As you may have heard, the world is warming up—fast. And while it's no surprise that the consequences of climate change are mind-bogglingly manifold, there's one in particular that even most scientists likely wouldn't didn't expect: a new trend popping up on the runways of Fashion Week, where "carbon neutral" has become the buzzword du jour.
Earlier this month, during New York Fashion Week, Gabriela Hearst staged what was reportedly the first-ever "fully carbon-neutral" fashion show. Then, about two weeks and 4,000 miles later, Gucci followed suit in Milan. And then, on Tuesday, Gucci's parent company, Kering, made an announcement: The luxury conglomerate is planning to go carbon-neutral across the entire company, within its own operations and across the entire supply chain. Essentially, that means that Gucci, Saint Laurent, Bottega Veneta, Balenciaga, Brioni, and Alexander McQueen, plus a handful of other names in fashion, leather goods, jewelry, and watchmaking will soon be joining Gucci in taking the leap.
The reason is simple: Last year, the United Nations reported that the fashion industry is responsible for about 10 percent of global greenhouse gas emissions. But what does "carbon neutral" actually mean? More generally, carbon neutrality is the concept of achieving a net zero carbon footprint, which requires offsetting the carbon that one inevitably produces, even by simply taking a breath of air. For everyday humans, that could mean taking actions like making up for a long car ride by pitching in to planting a tree, which turns CO2 into Oxygen. The same concept applies to corporations like fashion companies, just super-sized: Gucci, for example, made its spring/summer 2020 show carbon-neutral by buying carbon offsets, aka donating to groups that work in tree planting and forest conservation.
Ostensibly, Gucci took enough steps to cover 1,000 guests and 900 workers' worth of travel emissions. As for how many trees that equals, well, at the moment, no one's really quite sure. But Gucci, as well as the rest of Kering, is taking other steps, too: They're all also working to cut back emissions overall, chiefly by rethinking their approaches to distribution and production. Kering's plans of actions are by far the most rigorous and detailed in the industry so far, but at the moment, the label of "carbon-neutral" seems to be up for interpretation: Gabriela Hearst, for example, instead took steps like casting local models, banning hairdryers, and donating to a charity that provides efficient cookstoves to families in Kenya. (Perhaps most importantly, she did so by partnering with Bureau Betak, which which can now spread similar practices across the industry as one of the most prominent producers of fashion shows.)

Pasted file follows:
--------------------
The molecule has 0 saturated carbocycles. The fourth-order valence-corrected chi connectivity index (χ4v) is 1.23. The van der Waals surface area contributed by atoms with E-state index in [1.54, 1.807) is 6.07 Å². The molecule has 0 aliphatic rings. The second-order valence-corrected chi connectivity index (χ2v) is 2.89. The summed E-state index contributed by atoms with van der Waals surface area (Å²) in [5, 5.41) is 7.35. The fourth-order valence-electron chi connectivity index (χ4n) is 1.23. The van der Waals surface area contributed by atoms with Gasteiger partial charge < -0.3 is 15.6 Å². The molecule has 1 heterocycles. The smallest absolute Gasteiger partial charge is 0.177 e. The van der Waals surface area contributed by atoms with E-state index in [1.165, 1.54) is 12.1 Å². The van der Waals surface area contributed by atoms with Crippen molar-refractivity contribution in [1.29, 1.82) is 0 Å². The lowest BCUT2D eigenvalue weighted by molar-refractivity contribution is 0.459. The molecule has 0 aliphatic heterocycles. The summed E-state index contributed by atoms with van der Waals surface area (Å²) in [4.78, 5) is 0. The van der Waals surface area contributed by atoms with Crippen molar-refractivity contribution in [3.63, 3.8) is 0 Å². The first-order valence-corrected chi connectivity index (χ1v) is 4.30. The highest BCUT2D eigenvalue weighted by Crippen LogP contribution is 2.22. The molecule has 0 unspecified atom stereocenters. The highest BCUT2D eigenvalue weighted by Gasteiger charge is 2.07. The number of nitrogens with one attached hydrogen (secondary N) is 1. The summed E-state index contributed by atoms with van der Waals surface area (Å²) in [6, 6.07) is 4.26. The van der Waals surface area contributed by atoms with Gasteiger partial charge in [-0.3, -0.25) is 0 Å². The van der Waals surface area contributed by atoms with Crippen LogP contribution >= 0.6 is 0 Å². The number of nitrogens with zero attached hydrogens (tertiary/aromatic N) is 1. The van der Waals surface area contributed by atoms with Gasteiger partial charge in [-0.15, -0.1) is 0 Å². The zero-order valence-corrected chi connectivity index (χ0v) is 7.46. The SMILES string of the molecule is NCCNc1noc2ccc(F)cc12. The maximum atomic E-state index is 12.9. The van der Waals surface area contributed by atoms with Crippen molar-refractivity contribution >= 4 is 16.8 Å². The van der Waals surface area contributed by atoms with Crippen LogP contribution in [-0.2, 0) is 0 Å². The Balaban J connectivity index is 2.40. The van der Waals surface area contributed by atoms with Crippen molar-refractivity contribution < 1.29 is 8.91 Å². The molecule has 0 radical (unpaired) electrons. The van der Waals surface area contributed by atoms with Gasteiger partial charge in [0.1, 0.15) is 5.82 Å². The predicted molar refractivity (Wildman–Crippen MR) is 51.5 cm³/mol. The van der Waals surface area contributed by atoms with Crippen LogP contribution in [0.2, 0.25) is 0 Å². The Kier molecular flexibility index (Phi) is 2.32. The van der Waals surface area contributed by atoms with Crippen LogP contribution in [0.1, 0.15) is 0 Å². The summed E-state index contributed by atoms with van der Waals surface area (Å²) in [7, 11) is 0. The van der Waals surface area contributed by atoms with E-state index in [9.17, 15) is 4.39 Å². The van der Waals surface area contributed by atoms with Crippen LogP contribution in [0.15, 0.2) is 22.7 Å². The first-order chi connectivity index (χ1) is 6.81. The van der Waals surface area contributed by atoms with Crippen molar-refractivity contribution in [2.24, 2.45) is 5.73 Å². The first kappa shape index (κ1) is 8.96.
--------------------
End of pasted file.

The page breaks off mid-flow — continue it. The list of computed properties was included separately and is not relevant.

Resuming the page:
To be clear, being carbon-neutral doesn't mean that one stops producing carbon; it means doing something good to make up for the bad stuff. Of course, one could simply stop doing harm in the first place, but that's not exactly viable for brands. As Gucci's CEO, Marco Bizzarri, told the New York Times: "The only way we can have zero emissions is to shut our business." The solution, then, is classic consumerism: Rather than stop selling, companies will start buying things themselves to keep people buying their clothes.
It should be interesting to see how the announcement trickles down through the industry. Up-and-coming designers aren't exactly in the position to dole out money, but then again, they aren't contributing nearly as much to fashion's overall carbon footprint as luxury conglomerates like Kering and LVMH. (The latter has yet to make a similar announcement, but given the house's infamous rivalry, it should be interesting to see if they quickly announce their own efforts.) More broadly, though, how much are LVMH and Kering even contributing to carbon production themselves? Their operations pale in comparison to the fast fashion industry, and yet it was only this August that companies like Nike, H&M, Gap, Puma, Levi's, and Target joined Kering in pledging that by 2050, they'd achieve carbon neutrality.
Through the lens of sustainability, though, it's hard to resist making adjustments to an industry that pours enormous resources and efforts into fashion show spectacles that only last about 15 to 30 minutes total; after all, ephemerality never stopped Karl Lagerfeld from building a full-size cruise ship or grocery store in the name of Chanel. Shows often involve invites, place cards, and front-row freebies, not to mention the actual clothes that appear on the runway. And to see those clothes in the first place, hundreds of people shuttle from car to car, not to mention between cities like Paris, Milan, London, and New York. (Of course, those are just the "Big Four"; so many other iterations of Fashion Week have popped up across the globe that "it's always Fashion Week somewhere" has become a common refrain.)
It's also always Fashion Week somewhere because of the sheer amount of collections that designers are expected to produce per year. Resort and cruise shows haven't just struck out on their own: They've so outdone themselves that at this point, each is expected to double as a destination show. Between Chanel, Louis Vuitton, and Dior alone, in the past few years, a good portion of the industry has traveled everywhere from Havana to Rio de Janeiro to Marrakech to Kyoto.
Models, editors, designers, influencers, buyers, and regular ole industry employees have become jetsetters, whether they like it or not—after all, they can't exactly pull a Greta Thunberg and arrive by sailboat. Though come to think of it, that might be the only real sustainable way to preserve any of Fashion Week's signature theater and spectacle. (Not to mention save Kering the step of offsetting its guests and employees' travel emissions.)